They were reacting to the infamous “stage rage” incident on November 17 in which former television star Michael Richards was videotaped at a local comedy club shouting racial epithets at two African-American men in the audience. The leaders said they were encouraging everyone, particularly Rap artists and African-American standup comics, to “just say no” to the n-word:

“We’re not trying to penalize anyone,” Waters said at a news conference at the Los Angeles Sentinel newspaper, “but don’t use the n-word, no matter who you are, whether you’re black, white, young or old.”

Jackson added: “This word is a symbol of degradation and the actions that flow from it.”

Would banning the n-word help? It is already stigmatized among the 99.99 percent of African-Americans who aren’t Rap artists or their hardcore fans. It has been verbotten in all but a small reprobate segment of what might be called the “white community” for a generation or three. This self-censorship is why it is referred to as the “n-word,” like the “f-word,” “s-word” and the other unspeakables.

The boycott may resonate among standup comics but to reach Rap artists and their fans, political and spiritual leaders need to find advocates closer to the locus than Rev. Jackson and Rep. Water — maybe producer/artists like P-Diddy or Dr. Dre.

But even with a complete ban in place, it wouldn’t stop a rage-aholic like Michael Richards from spewing hate speech when he imagined his buttons were being pushed.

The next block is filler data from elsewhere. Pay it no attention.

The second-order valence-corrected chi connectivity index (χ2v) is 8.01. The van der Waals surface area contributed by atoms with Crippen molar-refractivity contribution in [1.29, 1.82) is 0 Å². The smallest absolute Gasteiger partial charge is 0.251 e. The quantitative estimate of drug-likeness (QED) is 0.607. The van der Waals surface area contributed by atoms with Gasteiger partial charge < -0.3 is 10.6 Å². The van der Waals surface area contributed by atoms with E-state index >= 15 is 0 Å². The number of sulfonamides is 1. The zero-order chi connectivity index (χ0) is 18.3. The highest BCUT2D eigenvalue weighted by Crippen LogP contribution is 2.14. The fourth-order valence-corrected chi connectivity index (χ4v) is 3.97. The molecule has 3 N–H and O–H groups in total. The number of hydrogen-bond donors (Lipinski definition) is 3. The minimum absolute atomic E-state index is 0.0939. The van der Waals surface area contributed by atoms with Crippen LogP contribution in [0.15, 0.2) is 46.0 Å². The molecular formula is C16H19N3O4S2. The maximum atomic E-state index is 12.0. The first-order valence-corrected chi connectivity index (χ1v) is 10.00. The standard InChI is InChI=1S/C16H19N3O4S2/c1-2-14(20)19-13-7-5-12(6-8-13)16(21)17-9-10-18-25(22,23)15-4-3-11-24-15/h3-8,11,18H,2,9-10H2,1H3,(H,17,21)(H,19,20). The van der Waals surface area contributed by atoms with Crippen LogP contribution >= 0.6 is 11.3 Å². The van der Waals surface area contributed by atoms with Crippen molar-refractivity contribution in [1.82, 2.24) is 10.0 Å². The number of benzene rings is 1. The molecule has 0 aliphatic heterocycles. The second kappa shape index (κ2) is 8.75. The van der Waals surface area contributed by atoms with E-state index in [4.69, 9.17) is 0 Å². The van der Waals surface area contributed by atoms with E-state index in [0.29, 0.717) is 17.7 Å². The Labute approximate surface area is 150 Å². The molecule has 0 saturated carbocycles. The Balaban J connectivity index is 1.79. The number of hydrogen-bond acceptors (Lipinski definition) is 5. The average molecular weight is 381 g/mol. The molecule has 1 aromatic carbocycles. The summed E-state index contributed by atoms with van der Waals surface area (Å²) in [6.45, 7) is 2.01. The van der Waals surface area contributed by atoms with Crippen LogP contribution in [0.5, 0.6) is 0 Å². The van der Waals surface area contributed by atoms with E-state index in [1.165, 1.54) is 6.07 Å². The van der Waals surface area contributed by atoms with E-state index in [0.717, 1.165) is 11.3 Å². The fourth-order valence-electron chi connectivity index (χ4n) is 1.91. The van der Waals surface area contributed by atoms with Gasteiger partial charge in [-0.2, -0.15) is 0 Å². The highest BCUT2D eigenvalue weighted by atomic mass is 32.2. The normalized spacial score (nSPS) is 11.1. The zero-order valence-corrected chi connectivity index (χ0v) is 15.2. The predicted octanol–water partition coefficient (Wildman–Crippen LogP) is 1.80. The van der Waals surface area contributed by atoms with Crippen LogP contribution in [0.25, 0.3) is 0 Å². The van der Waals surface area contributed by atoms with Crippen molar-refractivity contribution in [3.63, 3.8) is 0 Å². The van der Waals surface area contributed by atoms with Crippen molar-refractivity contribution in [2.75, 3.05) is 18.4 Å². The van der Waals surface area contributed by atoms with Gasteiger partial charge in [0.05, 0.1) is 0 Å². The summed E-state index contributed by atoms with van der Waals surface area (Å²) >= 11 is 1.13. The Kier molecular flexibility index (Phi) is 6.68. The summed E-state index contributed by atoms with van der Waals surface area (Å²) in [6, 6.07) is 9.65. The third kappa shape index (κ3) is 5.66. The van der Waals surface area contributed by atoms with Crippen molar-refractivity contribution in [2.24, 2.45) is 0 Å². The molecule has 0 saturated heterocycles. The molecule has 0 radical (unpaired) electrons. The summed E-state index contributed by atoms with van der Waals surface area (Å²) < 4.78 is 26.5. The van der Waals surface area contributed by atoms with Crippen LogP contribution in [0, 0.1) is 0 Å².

Girl in the War

If you haven’t heard “Girl in the War” by Josh Ritter, do yourself a favor and listen.

Peter said to Paul you know all those words we wrote
Are just the rules of the game and the rules are the first to go
But now talking to God is Laurel begging Hardy for a gun
I got a girl in the war man I wonder what it is we done

I’ve said from the get-go that this war is different because it’s not just young men dying, it’s men and women of all ages, from all walks of life. However you get your death toll (I usually catch it on ABC’s This Week), you can’t help but notice the 30-something, 40-something, and even 50-something ages listed, along with occasional names like Deborah or Maria.

I work part-time at UPS, and one of our drivers, a guy named Henry, got word a couple of weeks ago that his 20-something Army officer daughter is being called to Iraq in November. He’s spent the time since trying to locate the special knives, armor, and other protection her friends already there have warned her to bring.

After he gave money to another driver to pick up something at a gun shop on that driver’s route, I asked him how he’s doing with the whole thing. “I’m not really thinking about it,” he said. “I’m trying to make sure she has what she needs but it hasn’t sunk in yet.” He paused. “It’s pretty scary.” I tried to think of something to say along the lines of, “I’m sure it will be fine,” or, “It’s so wonderful that she’s doing this with her life.” I settled on a line that was at least true. “You must be proud to have such a brave daughter.”

Because the keys to the Kingdom got locked inside the Kingdom
And the angels fly around in there but we can’t see them
I got a girl in the war Paul I know that they can hear me yell
If they can’t find a way to help her they can go to Hell
If they can’t find a way to help her they can go to Hell